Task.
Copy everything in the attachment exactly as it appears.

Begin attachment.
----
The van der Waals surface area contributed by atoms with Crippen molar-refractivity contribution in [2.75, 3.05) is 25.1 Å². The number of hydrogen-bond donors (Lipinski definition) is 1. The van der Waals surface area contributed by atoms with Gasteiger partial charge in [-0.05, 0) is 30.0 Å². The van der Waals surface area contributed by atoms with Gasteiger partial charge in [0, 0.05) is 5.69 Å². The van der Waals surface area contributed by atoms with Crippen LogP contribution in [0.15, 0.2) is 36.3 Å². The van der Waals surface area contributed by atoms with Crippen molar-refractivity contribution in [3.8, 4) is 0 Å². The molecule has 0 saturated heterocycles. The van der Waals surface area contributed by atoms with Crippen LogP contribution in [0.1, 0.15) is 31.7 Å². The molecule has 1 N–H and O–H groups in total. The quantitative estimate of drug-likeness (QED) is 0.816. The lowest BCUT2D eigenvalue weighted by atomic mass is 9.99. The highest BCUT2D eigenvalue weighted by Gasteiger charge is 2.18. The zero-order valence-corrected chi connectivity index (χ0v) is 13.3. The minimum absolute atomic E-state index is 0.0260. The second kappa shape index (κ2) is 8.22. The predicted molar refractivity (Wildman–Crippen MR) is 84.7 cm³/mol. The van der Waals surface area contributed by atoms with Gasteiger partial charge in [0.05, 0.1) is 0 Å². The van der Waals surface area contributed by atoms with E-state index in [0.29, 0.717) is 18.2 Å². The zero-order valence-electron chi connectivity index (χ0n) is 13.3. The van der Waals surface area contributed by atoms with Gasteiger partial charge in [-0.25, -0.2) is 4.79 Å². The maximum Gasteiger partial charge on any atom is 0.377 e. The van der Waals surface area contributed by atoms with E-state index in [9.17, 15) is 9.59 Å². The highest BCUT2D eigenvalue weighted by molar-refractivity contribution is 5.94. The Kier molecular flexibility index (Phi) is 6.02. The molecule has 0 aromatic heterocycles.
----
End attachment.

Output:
The van der Waals surface area contributed by atoms with Crippen molar-refractivity contribution in [2.75, 3.05) is 25.1 Å². The number of hydrogen-bond donors (Lipinski definition) is 1. The van der Waals surface area contributed by atoms with Gasteiger partial charge in [-0.05, 0) is 30.0 Å². The van der Waals surface area contributed by atoms with Gasteiger partial charge in [0, 0.05) is 5.69 Å². The van der Waals surface area contributed by atoms with Crippen LogP contribution in [0.15, 0.2) is 36.3 Å². The van der Waals surface area contributed by atoms with Crippen molar-refractivity contribution in [3.8, 4) is 0 Å². The molecule has 0 saturated heterocycles. The van der Waals surface area contributed by atoms with Crippen LogP contribution in [0.1, 0.15) is 31.7 Å². The molecule has 1 N–H and O–H groups in total. The quantitative estimate of drug-likeness (QED) is 0.816. The lowest BCUT2D eigenvalue weighted by atomic mass is 9.99. The highest BCUT2D eigenvalue weighted by Gasteiger charge is 2.18. The zero-order valence-corrected chi connectivity index (χ0v) is 13.3. The minimum absolute atomic E-state index is 0.0260. The second kappa shape index (κ2) is 8.22. The predicted molar refractivity (Wildman–Crippen MR) is 84.7 cm³/mol. The van der Waals surface area contributed by atoms with Gasteiger partial charge in [0.05, 0.1) is 0 Å². The van der Waals surface area contributed by atoms with E-state index in [0.29, 0.717) is 18.2 Å². The zero-order valence-electron chi connectivity index (χ0n) is 13.3. The van der Waals surface area contributed by atoms with Gasteiger partial charge in [-0.25, -0.2) is 4.79 Å². The maximum Gasteiger partial charge on any atom is 0.377 e. The van der Waals surface area contributed by atoms with E-state index in [9.17, 15) is 9.59 Å². The highest BCUT2D eigenvalue weighted by molar-refractivity contribution is 5.94. The Kier molecular flexibility index (Phi) is 6.02. The molecule has 0 aromatic heterocycles.